Anyway, Anne starts this episode all bloody from a Rawson (someone yelled at me on the internet for spelling it “Rossen” and I’m sorry to that person for wronging you by just spellguessing) henchman who stopped her last week as she left Miss Walker’s. And back at Miss Walker’s, the unpunched Ann breaks off their relationship because she’s too fucking stressed about homophobia, like I mentioned above. That’s a bummer, because as Anne bleeds into a bowl on the desk, this beautiful black-stoned engagement ring Anne ordered arrives via, I guess, mail?

Anne is pissed to be broken up with and decides to go tour Europe solo, writing to her on-and-off-again beau Mariana to get a recommendation for a burly but polite chap she could bring with her. What follows is a letter-writing montage that does play pretty well but also makes me laugh. This whole show contends with the heavy lift of making painstakingly slow activities like letter writing and wall building seem quick, light, and interesting fairly gracefully.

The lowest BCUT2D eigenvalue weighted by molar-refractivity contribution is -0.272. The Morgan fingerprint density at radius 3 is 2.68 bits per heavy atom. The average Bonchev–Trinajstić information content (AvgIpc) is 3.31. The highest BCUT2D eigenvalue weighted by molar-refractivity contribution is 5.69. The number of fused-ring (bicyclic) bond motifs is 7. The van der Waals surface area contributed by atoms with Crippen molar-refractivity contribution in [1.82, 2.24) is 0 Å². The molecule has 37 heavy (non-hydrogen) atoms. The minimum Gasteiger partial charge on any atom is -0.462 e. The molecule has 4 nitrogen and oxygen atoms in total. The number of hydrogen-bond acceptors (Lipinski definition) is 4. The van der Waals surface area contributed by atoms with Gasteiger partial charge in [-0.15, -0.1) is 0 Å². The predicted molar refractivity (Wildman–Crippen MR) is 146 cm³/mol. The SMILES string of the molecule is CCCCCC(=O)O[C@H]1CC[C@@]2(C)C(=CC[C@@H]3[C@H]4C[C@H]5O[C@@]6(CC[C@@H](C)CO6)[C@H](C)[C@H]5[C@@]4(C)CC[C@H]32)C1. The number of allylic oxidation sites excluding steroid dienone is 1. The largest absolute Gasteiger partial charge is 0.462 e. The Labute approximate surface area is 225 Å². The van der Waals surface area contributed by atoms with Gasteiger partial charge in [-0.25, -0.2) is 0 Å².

Elsewhere in our very white world, Anne’s tenant who killed his abusive father and fed him to pigs is being courted by the actor who played Maddie on Coronation Street! And if you think I haven’t watched Coronation Street, Britain’s longest-running soap opera, you are right. I haven’t watched a single full episode. I have, however, watched many edited YouTube vids of the lesbian storylines on that show AND EVERY SHOW so I know who Maddie is and it is too bad she died in that explosion but pretty much every lesbian character on TV has to die sometime, Jenny.

It looks like the pigmurderer will have a happy ending, and that’s good I guess.

I also love that this episode shows an easy rapport between Anne’s father — who she inherited Shibden Hall instead of — and the kinder but still squeaky/sneaky Mr. Rawson. Yes, Anne owns land and is smart as crap and is trying to protect the family income and property. But! Two men can still talk more easily in this world than she can to either of them, even if the men aren’t related and even if they both actually seem to like her. And damn if that isn’t my experience too, Anne!

Which brings me to this show’s depiction of mental illness. In this world, it does seem like secrets (lesbian affairs!) and anguish (threat of retribution for lesbian affairs!) can drive a person — well, Miss Walker — mad. And, yes, honesty and support matter a whole hell of a lot for folks who are trying to stay stable. That said, I’m not totally sure we get a solid read on whether this show thinks mental illness exists outside of secrets and anguish.

Does this show think travel can cure depression? Unclear! However, if you are depressed, I’d recommend seeing a therapist instead of booking that flight to Paris.

Gentleman Jack Recap: When Butches Cry